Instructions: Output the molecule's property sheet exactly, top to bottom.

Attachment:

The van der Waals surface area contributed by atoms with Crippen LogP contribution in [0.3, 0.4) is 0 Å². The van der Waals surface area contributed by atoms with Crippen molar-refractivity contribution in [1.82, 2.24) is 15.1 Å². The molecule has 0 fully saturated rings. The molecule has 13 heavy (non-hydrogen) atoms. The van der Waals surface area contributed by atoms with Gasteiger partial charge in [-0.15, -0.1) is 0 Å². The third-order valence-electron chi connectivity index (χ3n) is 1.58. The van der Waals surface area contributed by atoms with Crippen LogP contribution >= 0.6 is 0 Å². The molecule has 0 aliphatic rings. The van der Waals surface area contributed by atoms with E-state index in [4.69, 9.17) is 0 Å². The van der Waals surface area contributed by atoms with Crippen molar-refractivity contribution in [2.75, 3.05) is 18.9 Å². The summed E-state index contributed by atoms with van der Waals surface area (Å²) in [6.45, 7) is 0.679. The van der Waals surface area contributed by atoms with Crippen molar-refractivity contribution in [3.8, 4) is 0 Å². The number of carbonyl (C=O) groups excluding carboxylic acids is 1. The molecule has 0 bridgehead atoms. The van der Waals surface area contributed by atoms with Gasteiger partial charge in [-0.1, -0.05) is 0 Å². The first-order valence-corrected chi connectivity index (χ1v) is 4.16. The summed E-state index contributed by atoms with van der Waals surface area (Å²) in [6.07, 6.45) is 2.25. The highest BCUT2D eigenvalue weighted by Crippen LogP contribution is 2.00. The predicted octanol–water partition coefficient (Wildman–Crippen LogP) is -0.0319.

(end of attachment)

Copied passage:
The van der Waals surface area contributed by atoms with Crippen LogP contribution in [0.3, 0.4) is 0 Å². The van der Waals surface area contributed by atoms with Crippen molar-refractivity contribution in [1.82, 2.24) is 15.1 Å². The molecule has 0 fully saturated rings. The molecule has 13 heavy (non-hydrogen) atoms. The van der Waals surface area contributed by atoms with Gasteiger partial charge in [-0.15, -0.1) is 0 Å². The third-order valence-electron chi connectivity index (χ3n) is 1.58. The van der Waals surface area contributed by atoms with Crippen LogP contribution >= 0.6 is 0 Å². The molecule has 0 aliphatic rings. The van der Waals surface area contributed by atoms with E-state index in [4.69, 9.17) is 0 Å². The van der Waals surface area contributed by atoms with Crippen molar-refractivity contribution in [2.75, 3.05) is 18.9 Å². The summed E-state index contributed by atoms with van der Waals surface area (Å²) in [6.45, 7) is 0.679. The van der Waals surface area contributed by atoms with Crippen molar-refractivity contribution in [3.8, 4) is 0 Å². The number of carbonyl (C=O) groups excluding carboxylic acids is 1. The molecule has 0 bridgehead atoms. The van der Waals surface area contributed by atoms with Gasteiger partial charge in [-0.1, -0.05) is 0 Å². The first-order valence-corrected chi connectivity index (χ1v) is 4.16. The summed E-state index contributed by atoms with van der Waals surface area (Å²) in [6.07, 6.45) is 2.25. The highest BCUT2D eigenvalue weighted by Crippen LogP contribution is 2.00. The predicted octanol–water partition coefficient (Wildman–Crippen LogP) is -0.0319.